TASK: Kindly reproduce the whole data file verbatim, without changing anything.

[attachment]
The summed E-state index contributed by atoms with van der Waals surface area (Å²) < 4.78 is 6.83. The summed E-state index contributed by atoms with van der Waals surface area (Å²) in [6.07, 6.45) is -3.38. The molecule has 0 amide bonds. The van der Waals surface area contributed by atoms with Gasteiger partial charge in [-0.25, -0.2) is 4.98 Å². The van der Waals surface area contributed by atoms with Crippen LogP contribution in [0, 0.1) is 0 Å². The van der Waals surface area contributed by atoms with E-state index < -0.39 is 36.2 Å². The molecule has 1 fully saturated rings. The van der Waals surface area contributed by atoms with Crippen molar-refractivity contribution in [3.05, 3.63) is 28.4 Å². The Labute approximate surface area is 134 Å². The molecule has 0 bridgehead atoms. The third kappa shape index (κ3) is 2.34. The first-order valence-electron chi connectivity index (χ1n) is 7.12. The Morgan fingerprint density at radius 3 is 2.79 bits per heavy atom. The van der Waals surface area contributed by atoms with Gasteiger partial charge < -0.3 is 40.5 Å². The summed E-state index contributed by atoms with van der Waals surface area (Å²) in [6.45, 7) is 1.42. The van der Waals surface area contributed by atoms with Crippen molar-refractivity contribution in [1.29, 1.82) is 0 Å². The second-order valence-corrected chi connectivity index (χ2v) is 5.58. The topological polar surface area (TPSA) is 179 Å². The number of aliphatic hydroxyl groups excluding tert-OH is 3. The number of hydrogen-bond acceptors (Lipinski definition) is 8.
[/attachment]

The summed E-state index contributed by atoms with van der Waals surface area (Å²) < 4.78 is 6.83. The summed E-state index contributed by atoms with van der Waals surface area (Å²) in [6.07, 6.45) is -3.38. The molecule has 0 amide bonds. The van der Waals surface area contributed by atoms with Gasteiger partial charge in [-0.25, -0.2) is 4.98 Å². The van der Waals surface area contributed by atoms with Crippen LogP contribution in [0, 0.1) is 0 Å². The van der Waals surface area contributed by atoms with E-state index < -0.39 is 36.2 Å². The molecule has 1 fully saturated rings. The van der Waals surface area contributed by atoms with Crippen molar-refractivity contribution in [3.05, 3.63) is 28.4 Å². The Labute approximate surface area is 134 Å². The molecule has 0 bridgehead atoms. The third kappa shape index (κ3) is 2.34. The first-order valence-electron chi connectivity index (χ1n) is 7.12. The Morgan fingerprint density at radius 3 is 2.79 bits per heavy atom. The van der Waals surface area contributed by atoms with Gasteiger partial charge < -0.3 is 40.5 Å². The summed E-state index contributed by atoms with van der Waals surface area (Å²) in [6.45, 7) is 1.42. The van der Waals surface area contributed by atoms with Crippen molar-refractivity contribution in [1.29, 1.82) is 0 Å². The second-order valence-corrected chi connectivity index (χ2v) is 5.58. The topological polar surface area (TPSA) is 179 Å². The number of aliphatic hydroxyl groups excluding tert-OH is 3. The number of hydrogen-bond acceptors (Lipinski definition) is 8.